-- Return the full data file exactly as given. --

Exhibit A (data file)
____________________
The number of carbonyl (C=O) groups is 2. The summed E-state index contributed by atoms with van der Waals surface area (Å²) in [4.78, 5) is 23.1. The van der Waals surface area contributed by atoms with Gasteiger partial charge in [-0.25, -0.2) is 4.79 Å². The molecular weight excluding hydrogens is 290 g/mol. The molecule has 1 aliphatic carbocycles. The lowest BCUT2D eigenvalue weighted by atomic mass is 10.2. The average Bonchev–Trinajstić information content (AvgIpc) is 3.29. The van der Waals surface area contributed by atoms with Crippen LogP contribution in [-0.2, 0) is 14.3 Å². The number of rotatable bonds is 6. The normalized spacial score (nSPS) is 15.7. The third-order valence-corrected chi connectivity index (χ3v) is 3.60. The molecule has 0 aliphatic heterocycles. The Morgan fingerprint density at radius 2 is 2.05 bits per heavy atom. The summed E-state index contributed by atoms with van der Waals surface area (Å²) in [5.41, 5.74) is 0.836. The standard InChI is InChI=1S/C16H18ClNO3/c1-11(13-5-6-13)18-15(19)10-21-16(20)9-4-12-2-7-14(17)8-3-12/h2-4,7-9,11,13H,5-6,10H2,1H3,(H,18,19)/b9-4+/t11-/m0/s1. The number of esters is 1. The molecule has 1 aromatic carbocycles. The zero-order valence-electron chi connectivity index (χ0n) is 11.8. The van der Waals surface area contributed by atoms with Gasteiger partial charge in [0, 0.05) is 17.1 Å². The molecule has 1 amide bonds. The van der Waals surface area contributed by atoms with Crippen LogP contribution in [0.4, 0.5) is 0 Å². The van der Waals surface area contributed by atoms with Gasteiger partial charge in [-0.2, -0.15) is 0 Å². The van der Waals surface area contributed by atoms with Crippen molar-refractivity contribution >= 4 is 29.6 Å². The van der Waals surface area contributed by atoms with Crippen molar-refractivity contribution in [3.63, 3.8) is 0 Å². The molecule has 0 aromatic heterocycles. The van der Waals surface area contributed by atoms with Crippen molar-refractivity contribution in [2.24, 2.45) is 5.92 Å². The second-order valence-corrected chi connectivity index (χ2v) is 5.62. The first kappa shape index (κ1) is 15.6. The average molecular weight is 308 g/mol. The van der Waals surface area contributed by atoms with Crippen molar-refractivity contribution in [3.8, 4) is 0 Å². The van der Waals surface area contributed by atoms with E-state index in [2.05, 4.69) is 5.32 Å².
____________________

The number of carbonyl (C=O) groups is 2. The summed E-state index contributed by atoms with van der Waals surface area (Å²) in [4.78, 5) is 23.1. The van der Waals surface area contributed by atoms with Gasteiger partial charge in [-0.25, -0.2) is 4.79 Å². The molecular weight excluding hydrogens is 290 g/mol. The molecule has 1 aliphatic carbocycles. The lowest BCUT2D eigenvalue weighted by atomic mass is 10.2. The average Bonchev–Trinajstić information content (AvgIpc) is 3.29. The van der Waals surface area contributed by atoms with Crippen LogP contribution in [-0.2, 0) is 14.3 Å². The number of rotatable bonds is 6. The normalized spacial score (nSPS) is 15.7. The third-order valence-corrected chi connectivity index (χ3v) is 3.60. The molecule has 0 aliphatic heterocycles. The Morgan fingerprint density at radius 2 is 2.05 bits per heavy atom. The summed E-state index contributed by atoms with van der Waals surface area (Å²) in [5.41, 5.74) is 0.836. The standard InChI is InChI=1S/C16H18ClNO3/c1-11(13-5-6-13)18-15(19)10-21-16(20)9-4-12-2-7-14(17)8-3-12/h2-4,7-9,11,13H,5-6,10H2,1H3,(H,18,19)/b9-4+/t11-/m0/s1. The number of esters is 1. The molecule has 1 aromatic carbocycles. The zero-order valence-electron chi connectivity index (χ0n) is 11.8. The van der Waals surface area contributed by atoms with Gasteiger partial charge in [0, 0.05) is 17.1 Å². The molecule has 1 amide bonds. The van der Waals surface area contributed by atoms with Crippen LogP contribution in [0.4, 0.5) is 0 Å². The van der Waals surface area contributed by atoms with Gasteiger partial charge in [-0.2, -0.15) is 0 Å². The van der Waals surface area contributed by atoms with Crippen molar-refractivity contribution >= 4 is 29.6 Å². The van der Waals surface area contributed by atoms with Crippen molar-refractivity contribution in [3.63, 3.8) is 0 Å². The molecule has 0 aromatic heterocycles. The van der Waals surface area contributed by atoms with Crippen molar-refractivity contribution in [2.24, 2.45) is 5.92 Å². The second-order valence-corrected chi connectivity index (χ2v) is 5.62. The first kappa shape index (κ1) is 15.6. The average molecular weight is 308 g/mol. The van der Waals surface area contributed by atoms with Crippen molar-refractivity contribution in [3.8, 4) is 0 Å². The van der Waals surface area contributed by atoms with E-state index in [2.05, 4.69) is 5.32 Å².